There are few if any government processes that generate more intense local interest than the determination of fishing seasons and rules by the National Marine Fisheries Service. So NMFS's plan to ax many public comment periods from 45 days to 14 should excite substantial adverse reaction.

A series of public gatherings, hearings and documentation are now required so NMFS can comply with the National Environmental Policy Act, or NEPA. This all is a sort of old-fashioned town hall meeting that extends up and down the fishing communities of the West Coast and the rest of the nation. Sometimes raucous and untidy affairs, it's easy to imagine how they might wear on the patience of federal officials.

These officials need to continue to live with it. It is absurd to think that fishermen and the public at large might have as little as two weeks to absorb NMFS proposals and formulate coherent written responses. This is particularly true of commercial ocean fishermen, who may easily be at sea for two weeks or longer.

Sharply curtailed comment periods are one of several troubling deficiencies embedded in agency rule-setting updates. A broad review was mandated by Congress when it rewrote the Magnuson-Stevens Fishery Conservation and Management Act, signed into law last year by President Bush. This law was in need of modernization, but original author U.S. Sen. Warren "Maggie" Magnuson, D-Wash., would be flabbergasted to see fishermen so robbed of power over their own livelihoods.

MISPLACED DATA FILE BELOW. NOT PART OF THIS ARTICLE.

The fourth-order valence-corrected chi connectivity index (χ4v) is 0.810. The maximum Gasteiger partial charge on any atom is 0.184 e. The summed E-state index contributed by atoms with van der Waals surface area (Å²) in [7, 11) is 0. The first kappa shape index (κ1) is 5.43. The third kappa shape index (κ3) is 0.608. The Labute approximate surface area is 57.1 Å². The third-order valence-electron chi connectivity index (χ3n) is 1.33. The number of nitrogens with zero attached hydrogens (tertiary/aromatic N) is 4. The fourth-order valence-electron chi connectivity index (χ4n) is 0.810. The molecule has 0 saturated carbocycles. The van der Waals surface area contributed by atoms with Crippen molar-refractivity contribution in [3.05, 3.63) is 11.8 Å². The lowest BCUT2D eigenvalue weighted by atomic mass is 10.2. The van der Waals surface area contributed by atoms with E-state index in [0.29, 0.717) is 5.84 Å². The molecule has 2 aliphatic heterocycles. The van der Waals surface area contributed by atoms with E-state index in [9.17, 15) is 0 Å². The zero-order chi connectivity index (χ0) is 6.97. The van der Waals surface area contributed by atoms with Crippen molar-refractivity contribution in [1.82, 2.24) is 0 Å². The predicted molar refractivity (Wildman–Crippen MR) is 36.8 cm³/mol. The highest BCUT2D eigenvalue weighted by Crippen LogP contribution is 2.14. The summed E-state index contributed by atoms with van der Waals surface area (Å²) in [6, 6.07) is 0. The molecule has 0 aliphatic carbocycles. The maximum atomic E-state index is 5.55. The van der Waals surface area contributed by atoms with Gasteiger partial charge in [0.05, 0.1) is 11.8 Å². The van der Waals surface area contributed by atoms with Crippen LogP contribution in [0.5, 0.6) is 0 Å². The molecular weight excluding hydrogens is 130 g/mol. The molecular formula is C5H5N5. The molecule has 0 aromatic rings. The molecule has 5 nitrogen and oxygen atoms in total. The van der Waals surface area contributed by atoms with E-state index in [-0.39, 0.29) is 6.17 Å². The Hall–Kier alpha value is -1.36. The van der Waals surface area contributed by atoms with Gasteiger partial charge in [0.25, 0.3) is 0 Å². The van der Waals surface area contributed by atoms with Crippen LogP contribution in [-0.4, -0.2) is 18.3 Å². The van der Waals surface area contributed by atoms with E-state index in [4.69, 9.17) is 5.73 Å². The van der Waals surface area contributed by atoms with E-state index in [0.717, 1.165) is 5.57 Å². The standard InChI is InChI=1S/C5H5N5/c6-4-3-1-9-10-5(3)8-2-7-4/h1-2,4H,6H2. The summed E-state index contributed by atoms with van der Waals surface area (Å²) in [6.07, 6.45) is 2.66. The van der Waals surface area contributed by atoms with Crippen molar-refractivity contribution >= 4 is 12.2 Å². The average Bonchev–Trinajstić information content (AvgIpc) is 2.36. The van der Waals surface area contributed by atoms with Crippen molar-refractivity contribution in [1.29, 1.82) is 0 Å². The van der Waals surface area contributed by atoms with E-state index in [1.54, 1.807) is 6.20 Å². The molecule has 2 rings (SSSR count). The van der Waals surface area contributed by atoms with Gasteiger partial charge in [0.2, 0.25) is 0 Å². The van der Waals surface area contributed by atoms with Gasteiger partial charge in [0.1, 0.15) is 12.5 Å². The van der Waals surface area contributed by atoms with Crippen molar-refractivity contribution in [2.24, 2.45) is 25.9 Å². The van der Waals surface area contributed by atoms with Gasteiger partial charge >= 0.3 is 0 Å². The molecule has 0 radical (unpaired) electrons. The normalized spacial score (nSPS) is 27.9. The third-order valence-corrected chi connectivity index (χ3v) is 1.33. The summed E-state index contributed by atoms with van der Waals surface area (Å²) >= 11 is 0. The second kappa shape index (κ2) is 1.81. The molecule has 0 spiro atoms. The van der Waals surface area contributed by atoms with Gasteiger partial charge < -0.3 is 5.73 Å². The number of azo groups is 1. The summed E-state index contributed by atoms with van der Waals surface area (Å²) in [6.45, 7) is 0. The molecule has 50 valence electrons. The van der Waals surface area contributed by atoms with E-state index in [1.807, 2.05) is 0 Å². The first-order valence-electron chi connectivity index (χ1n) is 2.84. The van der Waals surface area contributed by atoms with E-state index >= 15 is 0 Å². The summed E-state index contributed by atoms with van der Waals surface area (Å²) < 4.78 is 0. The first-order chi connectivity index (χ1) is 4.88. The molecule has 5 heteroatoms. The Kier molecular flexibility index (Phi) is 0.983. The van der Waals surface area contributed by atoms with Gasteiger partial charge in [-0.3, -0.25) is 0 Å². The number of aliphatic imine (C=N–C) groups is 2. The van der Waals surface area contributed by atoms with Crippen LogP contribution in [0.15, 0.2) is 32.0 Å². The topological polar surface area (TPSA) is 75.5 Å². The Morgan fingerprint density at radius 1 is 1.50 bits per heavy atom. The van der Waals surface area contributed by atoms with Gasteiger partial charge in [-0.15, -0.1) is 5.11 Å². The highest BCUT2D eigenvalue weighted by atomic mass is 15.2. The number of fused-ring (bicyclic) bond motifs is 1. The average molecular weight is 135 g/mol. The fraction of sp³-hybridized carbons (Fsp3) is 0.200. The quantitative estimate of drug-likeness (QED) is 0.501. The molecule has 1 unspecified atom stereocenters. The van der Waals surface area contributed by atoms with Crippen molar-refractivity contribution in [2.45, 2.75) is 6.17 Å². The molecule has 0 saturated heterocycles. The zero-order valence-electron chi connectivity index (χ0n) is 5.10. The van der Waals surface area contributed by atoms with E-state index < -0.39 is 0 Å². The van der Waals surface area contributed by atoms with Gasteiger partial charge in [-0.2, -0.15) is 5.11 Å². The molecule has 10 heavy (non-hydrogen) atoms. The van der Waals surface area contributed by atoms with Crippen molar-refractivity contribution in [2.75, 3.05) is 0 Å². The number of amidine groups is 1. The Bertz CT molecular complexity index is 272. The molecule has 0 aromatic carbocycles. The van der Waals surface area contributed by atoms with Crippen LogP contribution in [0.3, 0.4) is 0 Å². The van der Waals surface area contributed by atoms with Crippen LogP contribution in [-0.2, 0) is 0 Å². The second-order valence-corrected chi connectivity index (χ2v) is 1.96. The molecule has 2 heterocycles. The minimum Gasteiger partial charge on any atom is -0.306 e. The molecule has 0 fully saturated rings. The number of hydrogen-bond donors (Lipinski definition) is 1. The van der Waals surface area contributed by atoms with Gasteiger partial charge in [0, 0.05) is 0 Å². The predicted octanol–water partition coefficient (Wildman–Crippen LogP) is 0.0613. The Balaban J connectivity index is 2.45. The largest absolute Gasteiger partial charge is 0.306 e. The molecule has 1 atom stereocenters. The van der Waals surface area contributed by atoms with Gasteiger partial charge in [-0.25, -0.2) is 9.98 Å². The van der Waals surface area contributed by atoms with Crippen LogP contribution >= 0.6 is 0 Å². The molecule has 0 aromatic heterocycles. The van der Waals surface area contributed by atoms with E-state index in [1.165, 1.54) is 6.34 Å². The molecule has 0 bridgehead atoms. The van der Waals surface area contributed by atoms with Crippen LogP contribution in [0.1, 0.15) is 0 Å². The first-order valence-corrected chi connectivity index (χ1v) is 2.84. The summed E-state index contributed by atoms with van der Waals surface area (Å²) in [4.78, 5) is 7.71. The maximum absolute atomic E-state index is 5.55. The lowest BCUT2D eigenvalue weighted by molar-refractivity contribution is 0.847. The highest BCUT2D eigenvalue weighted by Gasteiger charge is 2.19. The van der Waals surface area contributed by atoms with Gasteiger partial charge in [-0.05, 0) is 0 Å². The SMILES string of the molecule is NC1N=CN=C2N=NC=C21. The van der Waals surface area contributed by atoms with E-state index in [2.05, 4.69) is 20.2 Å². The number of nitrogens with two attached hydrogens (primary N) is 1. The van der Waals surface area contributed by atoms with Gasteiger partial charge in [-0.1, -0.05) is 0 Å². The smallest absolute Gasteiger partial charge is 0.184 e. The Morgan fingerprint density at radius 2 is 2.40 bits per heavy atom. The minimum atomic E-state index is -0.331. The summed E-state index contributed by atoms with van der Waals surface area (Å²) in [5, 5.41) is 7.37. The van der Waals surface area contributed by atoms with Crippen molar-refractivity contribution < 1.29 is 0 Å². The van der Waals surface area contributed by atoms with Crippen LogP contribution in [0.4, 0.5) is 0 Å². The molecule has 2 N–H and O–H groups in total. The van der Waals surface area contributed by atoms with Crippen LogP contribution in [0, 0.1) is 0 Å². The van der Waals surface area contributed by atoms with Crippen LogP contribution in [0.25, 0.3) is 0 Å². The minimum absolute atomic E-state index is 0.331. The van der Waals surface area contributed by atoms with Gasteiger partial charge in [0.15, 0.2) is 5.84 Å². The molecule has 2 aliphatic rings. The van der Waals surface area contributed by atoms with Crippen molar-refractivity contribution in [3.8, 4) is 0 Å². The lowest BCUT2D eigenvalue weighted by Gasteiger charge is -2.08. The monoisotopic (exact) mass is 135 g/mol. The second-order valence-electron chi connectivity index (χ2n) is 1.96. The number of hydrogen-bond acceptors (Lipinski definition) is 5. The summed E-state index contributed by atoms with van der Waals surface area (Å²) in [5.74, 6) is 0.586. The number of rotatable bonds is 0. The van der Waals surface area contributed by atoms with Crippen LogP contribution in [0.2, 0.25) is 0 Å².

Maggie played a key role in convincing President Richard Nixon to sign NEPA into law in 1970 and would also be aghast about how NMFS is toying with this premier environmental-protection law. The agency wants to delegate far more final power to regional fisheries management councils and duck public oversight by lumping crucial decisions together. This "frameworking" process could place an umbrella over superficially similar actions, allowing fishery managers to define their way out of NEPA requirements.

Public engagement in rulemaking is a painful reality of democracy. But in a nation where all too many people aren't all that interested in participation, NMFS ought to be grateful to have lots of avidly engaged stakeholders. It should scrap this set of revisions and revisit the subject with a view to preserving the public's opportunities to comment. Under no circumstances should we permit NEPA to be eroded by the bad precedent NMFS is advocating.

There is considerable congressional opposition to these new rules, in the form of a letter demanding changes. Citizens also can speak on this matter. Comments may be made until Aug. 12 by e-mailing ( The subject line must read "MSA Environmental Review Procedures."

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